Rapidly evolving security attack trends
On Monday, Counterpane Internet Security and MessageLabs released their 2005 Attack Trends & Analysis report, which analyzes security attacks across 15 industry sectors and discusses how these attacks affect organizations and outlines the extent of potential damages.
"In just 12 months, cyber-criminals have moved away from deploying large-scale generalized attacks, like Blaster and Slammer, towards carefully engineered attacks calculated for precise outcomes," says Bruce Schneier, founder and CTO of Counterpane. This approach is epitomized by 2005's epidemic of identity theft and financial fraud. Today's attackers are smarter and stealthier. They're much more likely to install spyware; they're more interested in making money. These attackers will continue to exploit enterprise networks for their own purposes, and it is essential that organizations keep their security vigilant to counter these threats."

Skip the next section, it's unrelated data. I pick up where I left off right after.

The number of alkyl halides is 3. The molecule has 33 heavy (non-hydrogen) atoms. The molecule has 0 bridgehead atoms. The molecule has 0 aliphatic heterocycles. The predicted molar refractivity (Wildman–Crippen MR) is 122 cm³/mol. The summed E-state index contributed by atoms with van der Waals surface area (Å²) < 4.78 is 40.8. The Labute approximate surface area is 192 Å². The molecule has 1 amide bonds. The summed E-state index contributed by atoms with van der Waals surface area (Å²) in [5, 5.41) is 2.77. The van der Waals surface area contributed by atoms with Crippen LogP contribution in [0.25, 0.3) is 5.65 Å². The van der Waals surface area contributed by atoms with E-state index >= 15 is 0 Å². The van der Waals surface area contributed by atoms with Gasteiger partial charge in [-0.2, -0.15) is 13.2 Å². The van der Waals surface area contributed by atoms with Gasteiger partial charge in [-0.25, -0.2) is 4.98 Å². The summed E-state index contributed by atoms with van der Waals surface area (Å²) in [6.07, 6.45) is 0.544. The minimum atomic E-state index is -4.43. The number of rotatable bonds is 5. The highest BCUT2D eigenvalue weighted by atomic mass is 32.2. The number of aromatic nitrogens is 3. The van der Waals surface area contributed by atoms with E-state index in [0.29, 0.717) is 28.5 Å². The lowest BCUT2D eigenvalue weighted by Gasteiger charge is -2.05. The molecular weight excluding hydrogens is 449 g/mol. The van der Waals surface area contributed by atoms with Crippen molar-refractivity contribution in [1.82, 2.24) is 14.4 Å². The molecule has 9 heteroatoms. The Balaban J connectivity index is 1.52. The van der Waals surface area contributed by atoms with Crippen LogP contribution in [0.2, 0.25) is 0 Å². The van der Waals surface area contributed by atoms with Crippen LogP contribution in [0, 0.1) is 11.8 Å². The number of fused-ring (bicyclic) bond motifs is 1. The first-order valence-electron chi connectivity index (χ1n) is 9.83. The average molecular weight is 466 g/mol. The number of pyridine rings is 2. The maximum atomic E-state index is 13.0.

The two security firms estimate some malware with a modest infection rate could cost a small company $83,000 a year--and may cost a large company $1 million or more. These are direct losses, they add.
Some key findings:
• Close to 40 percent of the financial services and banking industry sector suffered the most Trojan attacks. This sector again outranked its peer industries as the most exposed to probes and enumeration attempts, at nearly 30 percent of total targeted scan attacks worldwide.
• Hackers are engineering Trojan attacks and targeted scans to exploit weaknesses in the security posture of financial institutions. The FBI, the IMF and the FTC all agree the financial sector has become a lucrative target for the financially motivated hacker.
• Pharmaceutical and healthcare is the segment most frequently attacked by spyware, and the utilities, power and energy sector experienced the most significant increase of spyware infestation compared to any other sector.
For a copy of the full report, go to Counterpane.